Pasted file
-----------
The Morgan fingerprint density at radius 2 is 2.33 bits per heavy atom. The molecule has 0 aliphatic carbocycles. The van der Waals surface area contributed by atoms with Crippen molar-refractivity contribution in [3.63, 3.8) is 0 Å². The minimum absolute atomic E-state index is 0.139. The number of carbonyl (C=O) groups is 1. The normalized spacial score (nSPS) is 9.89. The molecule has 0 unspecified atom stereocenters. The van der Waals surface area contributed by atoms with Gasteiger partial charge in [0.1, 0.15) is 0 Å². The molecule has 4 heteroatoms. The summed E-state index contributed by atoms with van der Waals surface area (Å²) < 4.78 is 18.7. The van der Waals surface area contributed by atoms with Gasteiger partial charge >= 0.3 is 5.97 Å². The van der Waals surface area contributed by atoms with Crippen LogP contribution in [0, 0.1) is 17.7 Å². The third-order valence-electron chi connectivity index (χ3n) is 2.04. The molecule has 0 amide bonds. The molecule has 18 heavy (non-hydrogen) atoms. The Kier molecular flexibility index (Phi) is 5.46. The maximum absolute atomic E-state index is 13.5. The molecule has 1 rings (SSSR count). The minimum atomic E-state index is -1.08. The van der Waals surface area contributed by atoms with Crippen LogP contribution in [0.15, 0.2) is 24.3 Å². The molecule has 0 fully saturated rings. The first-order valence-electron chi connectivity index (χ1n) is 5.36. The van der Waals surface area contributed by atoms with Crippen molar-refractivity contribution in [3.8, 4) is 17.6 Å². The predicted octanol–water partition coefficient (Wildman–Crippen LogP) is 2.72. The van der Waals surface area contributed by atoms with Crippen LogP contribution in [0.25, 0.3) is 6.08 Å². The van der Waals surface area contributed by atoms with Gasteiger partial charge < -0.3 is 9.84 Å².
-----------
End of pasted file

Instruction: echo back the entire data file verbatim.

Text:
The Morgan fingerprint density at radius 2 is 2.33 bits per heavy atom. The molecule has 0 aliphatic carbocycles. The van der Waals surface area contributed by atoms with Crippen molar-refractivity contribution in [3.63, 3.8) is 0 Å². The minimum absolute atomic E-state index is 0.139. The number of carbonyl (C=O) groups is 1. The normalized spacial score (nSPS) is 9.89. The molecule has 0 unspecified atom stereocenters. The van der Waals surface area contributed by atoms with Gasteiger partial charge in [0.1, 0.15) is 0 Å². The molecule has 4 heteroatoms. The summed E-state index contributed by atoms with van der Waals surface area (Å²) < 4.78 is 18.7. The van der Waals surface area contributed by atoms with Gasteiger partial charge >= 0.3 is 5.97 Å². The van der Waals surface area contributed by atoms with Crippen LogP contribution in [0, 0.1) is 17.7 Å². The third-order valence-electron chi connectivity index (χ3n) is 2.04. The molecule has 0 amide bonds. The molecule has 18 heavy (non-hydrogen) atoms. The Kier molecular flexibility index (Phi) is 5.46. The maximum absolute atomic E-state index is 13.5. The molecule has 1 rings (SSSR count). The minimum atomic E-state index is -1.08. The van der Waals surface area contributed by atoms with Crippen LogP contribution in [0.15, 0.2) is 24.3 Å². The molecule has 0 fully saturated rings. The first-order valence-electron chi connectivity index (χ1n) is 5.36. The van der Waals surface area contributed by atoms with Crippen molar-refractivity contribution in [3.8, 4) is 17.6 Å². The predicted octanol–water partition coefficient (Wildman–Crippen LogP) is 2.72. The van der Waals surface area contributed by atoms with Crippen LogP contribution in [0.25, 0.3) is 6.08 Å². The van der Waals surface area contributed by atoms with Gasteiger partial charge < -0.3 is 9.84 Å².